There are so many issues in the world, why did you choose to work on landmines?
By the late 1980s, there was the beginning of awareness about a significant global landmine problem and small steps were being taken to try to deal with the problem. I was asked if I thought it would be possible harness that emerging awareness to create a coalition of nongovernmental organizations that would work together in a coordinated political effort to get rid of landmines — this was in 1991. By then, I had been working for more than a decade on issues related to the wars in Central America, but with the end of the Cold War, people began to look at war and peace differently. So did I and I began to want to work on an issue that had the possibility of global reach and impact.
Why landmines? Don't all weapons kill people?
Landmines are different from other conventional weapons. When a war is over, the landmines stay in the ground and continue to kill — for decades. Guns go home with the soldiers, but landmines are designed to kill — mindlessly, out of control, for years. And obviously, if a war has been over for years, the people the landmines are killing are all innocent civilians. Even during wars, landmines cannot tell the difference between a soldier and a civilian. They are indiscriminate — and that is one of the reasons we believed they were already illegal weapons under international law.
For me personally, as soon as I thought about how landmines work, the issue was a "no-brainer." It is so easy to understand why landmines are different from other conventional weapons — once you think about it. But even soldiers from the Vietnam War had said that when they were fighting in that war, the landmine was just one of any number of weapons to use in the fighting. It wasn't until they began to think about the aftermath and the legacy of landmines that they recognized the long-term, indiscriminate impact of the weapon.
One of the things about the landmine campaign that fascinated me immediately was that if you simply wanted to work on the humanitarian aspect of the landmine problem and keep it narrowly focused, you could do that. But you could also use the issue as a prism through which to talk about larger issues of the laws of war and the means and methods of warfare. It captured my imagination!
What challenges did you face in the beginning? How did you overcome them?
I think the biggest challenge was the attitude of all of the governments of the world at that time. Many thought it was a "nice" idea, but utopian — a dream that would never come true. After all, landmines are a conventional weapon that have been used by almost all the fighting forces of the world in one form or another for about a century. No conventional weapon in widespread use had ever been comprehensively banned before. But we believed what we were doing was right and no matter what the outcome we would build the movement, build public awareness so that citizens everywhere (civil society) would tell their governments to get rid of the weapon. And it worked!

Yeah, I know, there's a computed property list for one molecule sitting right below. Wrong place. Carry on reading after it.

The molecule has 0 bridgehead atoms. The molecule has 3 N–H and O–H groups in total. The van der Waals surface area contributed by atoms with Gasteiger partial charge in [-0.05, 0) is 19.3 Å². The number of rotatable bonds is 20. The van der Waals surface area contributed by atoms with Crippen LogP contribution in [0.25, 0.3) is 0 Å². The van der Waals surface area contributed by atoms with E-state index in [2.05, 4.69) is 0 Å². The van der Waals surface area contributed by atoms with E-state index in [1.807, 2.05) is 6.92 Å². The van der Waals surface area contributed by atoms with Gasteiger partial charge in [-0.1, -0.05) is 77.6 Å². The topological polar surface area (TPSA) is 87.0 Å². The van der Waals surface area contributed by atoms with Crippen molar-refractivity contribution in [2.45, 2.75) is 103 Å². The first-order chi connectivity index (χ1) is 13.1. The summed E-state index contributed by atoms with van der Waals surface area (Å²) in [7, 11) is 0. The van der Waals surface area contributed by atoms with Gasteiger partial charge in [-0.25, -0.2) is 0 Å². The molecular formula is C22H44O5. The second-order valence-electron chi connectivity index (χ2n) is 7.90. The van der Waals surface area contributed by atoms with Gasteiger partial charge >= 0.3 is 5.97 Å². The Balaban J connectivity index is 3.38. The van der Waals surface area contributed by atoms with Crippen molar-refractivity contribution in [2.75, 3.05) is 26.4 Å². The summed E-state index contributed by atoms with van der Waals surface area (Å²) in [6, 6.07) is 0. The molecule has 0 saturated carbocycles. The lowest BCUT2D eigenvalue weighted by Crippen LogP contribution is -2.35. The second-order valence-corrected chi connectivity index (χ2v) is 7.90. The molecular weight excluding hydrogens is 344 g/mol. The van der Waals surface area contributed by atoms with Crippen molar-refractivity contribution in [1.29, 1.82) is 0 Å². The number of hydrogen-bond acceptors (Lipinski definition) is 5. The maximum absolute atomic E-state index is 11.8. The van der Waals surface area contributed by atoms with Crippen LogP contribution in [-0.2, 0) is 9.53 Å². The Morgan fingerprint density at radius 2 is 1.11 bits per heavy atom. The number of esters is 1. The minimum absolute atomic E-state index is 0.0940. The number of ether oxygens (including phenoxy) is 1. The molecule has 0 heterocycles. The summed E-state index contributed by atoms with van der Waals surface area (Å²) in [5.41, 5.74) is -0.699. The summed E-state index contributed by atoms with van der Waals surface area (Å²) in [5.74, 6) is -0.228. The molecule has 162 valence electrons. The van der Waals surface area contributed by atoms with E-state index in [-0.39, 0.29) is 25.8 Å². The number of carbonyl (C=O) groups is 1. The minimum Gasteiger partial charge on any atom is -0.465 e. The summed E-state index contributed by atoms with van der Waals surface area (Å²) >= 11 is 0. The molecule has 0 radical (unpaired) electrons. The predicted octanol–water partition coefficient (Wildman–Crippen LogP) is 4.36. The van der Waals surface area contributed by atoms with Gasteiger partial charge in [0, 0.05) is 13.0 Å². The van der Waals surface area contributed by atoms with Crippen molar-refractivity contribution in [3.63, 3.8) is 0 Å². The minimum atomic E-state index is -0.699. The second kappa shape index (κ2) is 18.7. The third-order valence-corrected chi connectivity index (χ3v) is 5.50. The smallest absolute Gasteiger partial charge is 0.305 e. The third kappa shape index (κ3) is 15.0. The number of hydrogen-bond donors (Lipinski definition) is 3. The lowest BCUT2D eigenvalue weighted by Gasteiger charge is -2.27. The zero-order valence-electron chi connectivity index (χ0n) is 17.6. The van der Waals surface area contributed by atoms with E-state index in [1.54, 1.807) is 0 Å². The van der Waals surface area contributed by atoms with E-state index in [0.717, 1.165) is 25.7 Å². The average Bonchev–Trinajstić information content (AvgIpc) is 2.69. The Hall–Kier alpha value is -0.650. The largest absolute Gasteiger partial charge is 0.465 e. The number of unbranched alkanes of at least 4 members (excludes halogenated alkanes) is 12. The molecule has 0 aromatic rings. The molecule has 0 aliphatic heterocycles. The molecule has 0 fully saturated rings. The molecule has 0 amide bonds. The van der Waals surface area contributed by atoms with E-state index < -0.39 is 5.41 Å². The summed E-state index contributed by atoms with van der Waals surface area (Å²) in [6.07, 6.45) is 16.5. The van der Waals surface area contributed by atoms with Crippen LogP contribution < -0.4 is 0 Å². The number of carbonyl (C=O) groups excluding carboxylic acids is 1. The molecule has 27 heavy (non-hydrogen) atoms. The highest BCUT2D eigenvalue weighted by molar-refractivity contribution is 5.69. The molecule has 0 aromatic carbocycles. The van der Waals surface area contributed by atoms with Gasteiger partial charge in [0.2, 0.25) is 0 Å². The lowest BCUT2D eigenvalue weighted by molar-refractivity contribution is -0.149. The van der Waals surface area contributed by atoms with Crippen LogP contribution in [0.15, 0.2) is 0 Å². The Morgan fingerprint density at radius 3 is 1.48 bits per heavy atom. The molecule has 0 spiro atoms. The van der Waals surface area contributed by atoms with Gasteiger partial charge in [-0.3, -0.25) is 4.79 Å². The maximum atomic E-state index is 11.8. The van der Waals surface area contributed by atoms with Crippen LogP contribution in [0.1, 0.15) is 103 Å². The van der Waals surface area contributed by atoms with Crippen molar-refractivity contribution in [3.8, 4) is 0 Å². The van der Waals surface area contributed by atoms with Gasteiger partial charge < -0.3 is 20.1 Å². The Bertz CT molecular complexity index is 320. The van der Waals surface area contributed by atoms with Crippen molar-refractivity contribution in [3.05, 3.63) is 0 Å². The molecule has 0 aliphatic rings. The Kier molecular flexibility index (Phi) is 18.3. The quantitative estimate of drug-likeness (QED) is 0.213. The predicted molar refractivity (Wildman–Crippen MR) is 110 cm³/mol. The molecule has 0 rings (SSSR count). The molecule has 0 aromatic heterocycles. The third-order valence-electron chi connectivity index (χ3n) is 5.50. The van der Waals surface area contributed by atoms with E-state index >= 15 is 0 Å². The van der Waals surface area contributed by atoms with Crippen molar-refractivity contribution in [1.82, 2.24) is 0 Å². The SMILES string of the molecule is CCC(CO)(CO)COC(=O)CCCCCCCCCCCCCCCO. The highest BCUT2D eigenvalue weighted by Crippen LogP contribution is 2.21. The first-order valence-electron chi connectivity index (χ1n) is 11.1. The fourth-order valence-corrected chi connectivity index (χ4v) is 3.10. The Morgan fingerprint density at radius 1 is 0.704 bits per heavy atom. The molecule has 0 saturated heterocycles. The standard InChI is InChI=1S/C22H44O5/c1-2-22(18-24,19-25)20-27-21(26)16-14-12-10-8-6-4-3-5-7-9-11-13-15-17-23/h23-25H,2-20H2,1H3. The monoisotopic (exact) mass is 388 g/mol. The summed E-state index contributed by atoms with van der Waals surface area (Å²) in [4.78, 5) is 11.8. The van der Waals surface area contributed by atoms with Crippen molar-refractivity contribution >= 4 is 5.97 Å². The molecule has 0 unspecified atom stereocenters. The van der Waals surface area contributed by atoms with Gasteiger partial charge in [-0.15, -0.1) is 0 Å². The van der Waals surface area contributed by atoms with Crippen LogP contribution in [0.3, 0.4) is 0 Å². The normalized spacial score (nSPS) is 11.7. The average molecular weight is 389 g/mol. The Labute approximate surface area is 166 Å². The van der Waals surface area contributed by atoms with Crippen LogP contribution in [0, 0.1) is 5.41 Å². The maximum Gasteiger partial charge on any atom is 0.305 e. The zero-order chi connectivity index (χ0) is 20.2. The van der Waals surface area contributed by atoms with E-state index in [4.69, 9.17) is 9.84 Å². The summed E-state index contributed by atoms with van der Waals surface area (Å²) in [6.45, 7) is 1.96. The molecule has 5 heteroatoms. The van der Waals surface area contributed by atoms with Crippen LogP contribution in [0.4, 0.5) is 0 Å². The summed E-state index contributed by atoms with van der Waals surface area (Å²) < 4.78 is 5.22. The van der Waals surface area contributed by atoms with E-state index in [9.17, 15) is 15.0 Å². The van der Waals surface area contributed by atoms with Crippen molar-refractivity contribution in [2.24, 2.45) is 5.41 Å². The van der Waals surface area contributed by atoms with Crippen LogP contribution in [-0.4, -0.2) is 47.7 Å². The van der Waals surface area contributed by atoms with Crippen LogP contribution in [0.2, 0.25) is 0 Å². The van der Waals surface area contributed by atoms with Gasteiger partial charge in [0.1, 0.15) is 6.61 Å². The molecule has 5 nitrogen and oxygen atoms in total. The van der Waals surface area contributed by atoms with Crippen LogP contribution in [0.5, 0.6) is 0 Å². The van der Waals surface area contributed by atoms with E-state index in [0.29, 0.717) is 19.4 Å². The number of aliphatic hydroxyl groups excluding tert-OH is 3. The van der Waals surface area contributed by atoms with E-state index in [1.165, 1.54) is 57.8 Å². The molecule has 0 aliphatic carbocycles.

Did you ever think you would win the Nobel Peace Prize?
It is not something we ever thought about in the ICBL. We started this campaign to get rid of a weapon that continues to kill people all over the world long after the wars are over. We had no idea where the campaign would lead, but we knew we could do something to make the lives of mine victims better and that was what motivated us then and motivates us today. The real "prize" for us in the Campaign is the Mine Ban Treaty — which provides the world a framework to ultimately eliminate this indiscriminate killer of men, women and children.
Why are you still working on landmines? Didn't the 1997 Landmine Treaty solve the problem?
We are still working on landmines because the Mine Ban Treaty just lays the groundwork for the next steps in our movement to eliminate landmines. Until all countries are party to the treaty and everyone obeys it — that means all the mines are destroyed, victims are taken care of — our work is not finished.
When a country signs the treaty, it is just the first step. Then they must ratify the treaty and obey the various provisions of the treaty, such as stopping production, trade and use of the weapon; destroying their stockpiles of landmines; taking mines out of the ground; helping provide support for mine survivors. Change doesn't happen overnight.
The Mine Ban Treaty is part of international law. We must make sure that countries obey this treaty to help strengthen all international law.
To find out more about landmines and what you can do to help, go to the International Campaign to Ban Landmines.
Jody Williams was the founding coordinator of the International Campaign to Ban Landmines (ICBL). In that capacity, she oversaw the growth of the ICBL to more than 1,300 NGOs in over eighty-five countries and served as the chief strategist and spokesperson for the campaign. Working in an unprecedented cooperative effort with governments, UN bodies and the International Committee of the Red Cross, the ICBL achieved its goal of an international treaty banning antipersonnel landmines during the diplomatic conference held in Oslo in September 1997. Ms. Williams now serves as Campaign Ambassador for the ICBL, speaking on its behalf all over the world.
She has written and spoken extensively on the problem of landmines and the movement to ban them. She has spoken in various fora, including at the United Nations, the European Parliament, and the Organization of African Unity. Ms. Williams co-authored a seminal study, based on two years of field research in four mine-affected countries, detailing the socio-economic consequences of landmine contamination. She has written articles for journals produced by the United Nations and the ICRC, among others. (See Articles and Statements.)